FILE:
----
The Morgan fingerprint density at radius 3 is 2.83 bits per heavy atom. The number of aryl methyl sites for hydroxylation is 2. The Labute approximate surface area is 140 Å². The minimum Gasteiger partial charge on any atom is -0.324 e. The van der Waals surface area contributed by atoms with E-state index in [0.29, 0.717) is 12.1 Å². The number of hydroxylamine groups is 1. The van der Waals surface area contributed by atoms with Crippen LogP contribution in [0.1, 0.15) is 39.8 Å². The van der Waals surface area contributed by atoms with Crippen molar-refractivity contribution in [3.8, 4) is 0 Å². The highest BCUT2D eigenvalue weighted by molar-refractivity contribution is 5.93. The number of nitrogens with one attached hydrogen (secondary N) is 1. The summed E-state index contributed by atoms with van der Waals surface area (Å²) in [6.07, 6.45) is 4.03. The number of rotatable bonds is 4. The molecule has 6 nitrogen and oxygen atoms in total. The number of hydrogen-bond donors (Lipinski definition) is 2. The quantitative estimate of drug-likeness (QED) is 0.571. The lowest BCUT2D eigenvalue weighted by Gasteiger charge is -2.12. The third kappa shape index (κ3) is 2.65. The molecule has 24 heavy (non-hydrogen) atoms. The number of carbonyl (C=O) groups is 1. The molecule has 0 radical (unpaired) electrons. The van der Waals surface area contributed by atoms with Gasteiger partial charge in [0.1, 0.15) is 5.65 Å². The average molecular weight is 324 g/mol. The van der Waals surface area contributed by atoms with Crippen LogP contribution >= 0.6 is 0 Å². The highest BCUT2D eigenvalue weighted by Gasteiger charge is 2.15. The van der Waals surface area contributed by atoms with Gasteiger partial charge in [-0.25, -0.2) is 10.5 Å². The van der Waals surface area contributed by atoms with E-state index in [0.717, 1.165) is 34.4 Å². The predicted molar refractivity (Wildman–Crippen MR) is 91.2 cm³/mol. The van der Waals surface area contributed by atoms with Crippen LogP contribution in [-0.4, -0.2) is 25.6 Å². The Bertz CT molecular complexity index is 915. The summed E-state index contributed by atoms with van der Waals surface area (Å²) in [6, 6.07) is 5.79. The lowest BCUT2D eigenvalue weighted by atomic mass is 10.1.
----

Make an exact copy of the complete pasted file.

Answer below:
The Morgan fingerprint density at radius 3 is 2.83 bits per heavy atom. The number of aryl methyl sites for hydroxylation is 2. The Labute approximate surface area is 140 Å². The minimum Gasteiger partial charge on any atom is -0.324 e. The van der Waals surface area contributed by atoms with E-state index in [0.29, 0.717) is 12.1 Å². The number of hydroxylamine groups is 1. The van der Waals surface area contributed by atoms with Crippen LogP contribution in [0.1, 0.15) is 39.8 Å². The van der Waals surface area contributed by atoms with Crippen molar-refractivity contribution in [3.8, 4) is 0 Å². The highest BCUT2D eigenvalue weighted by molar-refractivity contribution is 5.93. The number of nitrogens with one attached hydrogen (secondary N) is 1. The summed E-state index contributed by atoms with van der Waals surface area (Å²) in [6.07, 6.45) is 4.03. The number of rotatable bonds is 4. The molecule has 6 nitrogen and oxygen atoms in total. The number of hydrogen-bond donors (Lipinski definition) is 2. The quantitative estimate of drug-likeness (QED) is 0.571. The lowest BCUT2D eigenvalue weighted by Gasteiger charge is -2.12. The third kappa shape index (κ3) is 2.65. The molecule has 24 heavy (non-hydrogen) atoms. The number of carbonyl (C=O) groups is 1. The molecule has 0 radical (unpaired) electrons. The van der Waals surface area contributed by atoms with Gasteiger partial charge in [0.1, 0.15) is 5.65 Å². The average molecular weight is 324 g/mol. The van der Waals surface area contributed by atoms with Crippen LogP contribution >= 0.6 is 0 Å². The highest BCUT2D eigenvalue weighted by Gasteiger charge is 2.15. The van der Waals surface area contributed by atoms with Gasteiger partial charge in [-0.25, -0.2) is 10.5 Å². The van der Waals surface area contributed by atoms with E-state index in [0.717, 1.165) is 34.4 Å². The predicted molar refractivity (Wildman–Crippen MR) is 91.2 cm³/mol. The van der Waals surface area contributed by atoms with Crippen LogP contribution in [-0.4, -0.2) is 25.6 Å². The Bertz CT molecular complexity index is 915. The summed E-state index contributed by atoms with van der Waals surface area (Å²) in [6, 6.07) is 5.79. The lowest BCUT2D eigenvalue weighted by atomic mass is 10.1.